Entries by Jason Caywood


St. Basil on the Holy Spirit

“Only then after a man is purified from the shame whose stain he took through his wickedness, and has come back again to his natural beauty, and as it were cleaning the Royal Image and restoring its ancient form, only thus is it possible for him to draw near to the Paraclete. And He, like […]

When Everybody Gets Religion

One of the most common complaints against Christians and the efforts of Christian churches has been that they attempt to propagate their faith. As the well worn saying goes, they want to “force their religion down everyone’s throats.” This is usually spoken with an air of grave finality, as if the speaker had uttered an […]

Glory in the Triune God

“To glorify is to manifest the hidden excellence and worth of an object. Jesus, the Son of Man was to be glorified when His human nature was admitted to the full participation of the power and glory in which God dwells. He entered into the perfect spirit—life of the heavenly world, of the Divine Being. […]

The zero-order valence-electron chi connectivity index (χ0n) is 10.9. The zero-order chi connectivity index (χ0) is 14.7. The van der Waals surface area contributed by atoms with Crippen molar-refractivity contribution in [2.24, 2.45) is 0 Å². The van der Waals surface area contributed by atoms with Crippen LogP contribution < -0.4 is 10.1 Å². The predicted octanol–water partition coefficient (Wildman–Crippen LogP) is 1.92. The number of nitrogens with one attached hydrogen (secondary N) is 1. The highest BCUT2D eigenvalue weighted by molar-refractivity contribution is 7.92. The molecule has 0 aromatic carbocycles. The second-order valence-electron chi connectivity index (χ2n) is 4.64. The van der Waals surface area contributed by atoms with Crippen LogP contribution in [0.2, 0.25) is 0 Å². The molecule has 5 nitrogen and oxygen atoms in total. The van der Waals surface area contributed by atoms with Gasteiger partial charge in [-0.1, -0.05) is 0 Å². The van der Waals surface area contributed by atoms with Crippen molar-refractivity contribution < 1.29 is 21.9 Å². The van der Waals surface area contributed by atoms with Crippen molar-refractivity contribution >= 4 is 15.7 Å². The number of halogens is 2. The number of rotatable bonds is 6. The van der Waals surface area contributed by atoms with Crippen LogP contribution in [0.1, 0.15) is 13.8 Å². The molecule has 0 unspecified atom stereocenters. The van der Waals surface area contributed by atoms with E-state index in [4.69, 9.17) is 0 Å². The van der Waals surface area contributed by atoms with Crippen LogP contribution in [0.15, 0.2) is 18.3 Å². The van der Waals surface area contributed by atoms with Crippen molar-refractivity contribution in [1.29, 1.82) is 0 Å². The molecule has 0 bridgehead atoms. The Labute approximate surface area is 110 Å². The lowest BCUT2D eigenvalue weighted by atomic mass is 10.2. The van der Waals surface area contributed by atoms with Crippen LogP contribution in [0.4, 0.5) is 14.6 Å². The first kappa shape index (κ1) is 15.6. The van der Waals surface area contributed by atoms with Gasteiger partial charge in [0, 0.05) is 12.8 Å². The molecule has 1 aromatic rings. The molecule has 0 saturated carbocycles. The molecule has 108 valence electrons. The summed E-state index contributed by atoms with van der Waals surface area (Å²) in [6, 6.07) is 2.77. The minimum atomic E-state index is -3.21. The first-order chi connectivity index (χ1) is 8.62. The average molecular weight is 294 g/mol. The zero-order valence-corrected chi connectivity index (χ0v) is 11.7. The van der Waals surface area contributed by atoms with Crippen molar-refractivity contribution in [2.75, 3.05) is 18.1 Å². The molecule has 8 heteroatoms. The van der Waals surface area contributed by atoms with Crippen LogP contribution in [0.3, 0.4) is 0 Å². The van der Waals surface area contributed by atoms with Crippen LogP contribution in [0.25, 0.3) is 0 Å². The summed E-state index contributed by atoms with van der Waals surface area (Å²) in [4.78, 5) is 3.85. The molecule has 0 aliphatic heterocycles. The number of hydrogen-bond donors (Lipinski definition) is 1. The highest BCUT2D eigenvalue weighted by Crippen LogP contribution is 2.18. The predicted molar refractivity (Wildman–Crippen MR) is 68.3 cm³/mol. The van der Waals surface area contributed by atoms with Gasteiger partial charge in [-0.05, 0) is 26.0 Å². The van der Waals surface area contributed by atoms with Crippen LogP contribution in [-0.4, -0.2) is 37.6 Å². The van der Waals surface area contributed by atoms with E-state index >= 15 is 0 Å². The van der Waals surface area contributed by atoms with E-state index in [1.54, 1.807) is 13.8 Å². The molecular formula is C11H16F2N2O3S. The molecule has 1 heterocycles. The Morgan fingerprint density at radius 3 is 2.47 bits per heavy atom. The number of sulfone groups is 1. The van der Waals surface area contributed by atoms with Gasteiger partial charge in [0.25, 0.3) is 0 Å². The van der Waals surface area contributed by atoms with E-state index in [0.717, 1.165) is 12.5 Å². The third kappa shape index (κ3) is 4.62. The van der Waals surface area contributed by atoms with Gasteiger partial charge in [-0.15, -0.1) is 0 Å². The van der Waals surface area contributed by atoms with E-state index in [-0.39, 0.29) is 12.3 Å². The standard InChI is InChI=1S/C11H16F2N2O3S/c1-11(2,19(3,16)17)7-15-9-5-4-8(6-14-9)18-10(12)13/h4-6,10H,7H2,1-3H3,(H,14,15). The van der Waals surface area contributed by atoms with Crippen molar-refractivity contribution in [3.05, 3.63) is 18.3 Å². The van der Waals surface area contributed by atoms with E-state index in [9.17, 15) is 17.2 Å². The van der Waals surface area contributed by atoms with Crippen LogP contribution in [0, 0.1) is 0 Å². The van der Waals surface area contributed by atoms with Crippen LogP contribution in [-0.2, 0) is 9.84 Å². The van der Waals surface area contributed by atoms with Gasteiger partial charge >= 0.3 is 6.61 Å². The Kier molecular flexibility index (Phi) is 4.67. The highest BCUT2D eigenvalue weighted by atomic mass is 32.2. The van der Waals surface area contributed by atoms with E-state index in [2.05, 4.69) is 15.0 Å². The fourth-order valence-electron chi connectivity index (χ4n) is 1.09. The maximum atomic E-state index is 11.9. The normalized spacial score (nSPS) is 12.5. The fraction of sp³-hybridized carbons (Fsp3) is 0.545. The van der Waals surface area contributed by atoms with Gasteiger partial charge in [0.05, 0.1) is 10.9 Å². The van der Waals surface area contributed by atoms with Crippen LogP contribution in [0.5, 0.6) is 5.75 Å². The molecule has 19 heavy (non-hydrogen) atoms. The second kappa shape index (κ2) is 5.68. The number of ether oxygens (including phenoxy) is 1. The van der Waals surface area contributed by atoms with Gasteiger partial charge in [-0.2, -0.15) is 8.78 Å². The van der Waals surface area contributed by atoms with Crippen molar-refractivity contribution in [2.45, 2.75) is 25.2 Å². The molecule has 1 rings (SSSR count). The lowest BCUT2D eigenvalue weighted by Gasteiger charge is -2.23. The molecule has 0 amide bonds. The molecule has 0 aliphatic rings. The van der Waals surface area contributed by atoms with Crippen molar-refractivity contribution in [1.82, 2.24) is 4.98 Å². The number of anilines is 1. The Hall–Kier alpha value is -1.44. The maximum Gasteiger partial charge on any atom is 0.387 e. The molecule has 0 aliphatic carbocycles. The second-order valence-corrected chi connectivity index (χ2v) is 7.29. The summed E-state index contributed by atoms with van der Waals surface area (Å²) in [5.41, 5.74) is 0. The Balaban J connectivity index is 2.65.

The Indwelling Trinity

God’s design and will is to dwell within his redeemed. Thus we can properly speak of the indwelling Trinity. Our Lord stated that his departure (through his death and after his resurrection from the dead) would make this possible (see John 14:23-24). This is a truth which has not been well understood nor been adequately […]

It Is What It Is

“It is what it is.” I have said this many times in my adult life when talking with friends and family. These words seemed to me to be most appropriate in situations and circumstances that appeared intractable or to which I could not see any good option for resolving. So my summary assessment became simply, […]


How We Got To Heaven

I have been thinking about how we got to heaven. I do not mean by this actually “going to heaven” after dying. Rather, I refer to how we modern Christians have arrived at our conception of “heaven”—of the afterlife. Our ideas are strongly conditioned and even dictated to us by the cultural context we live […]


A Christian Assessment of Islam, Part 2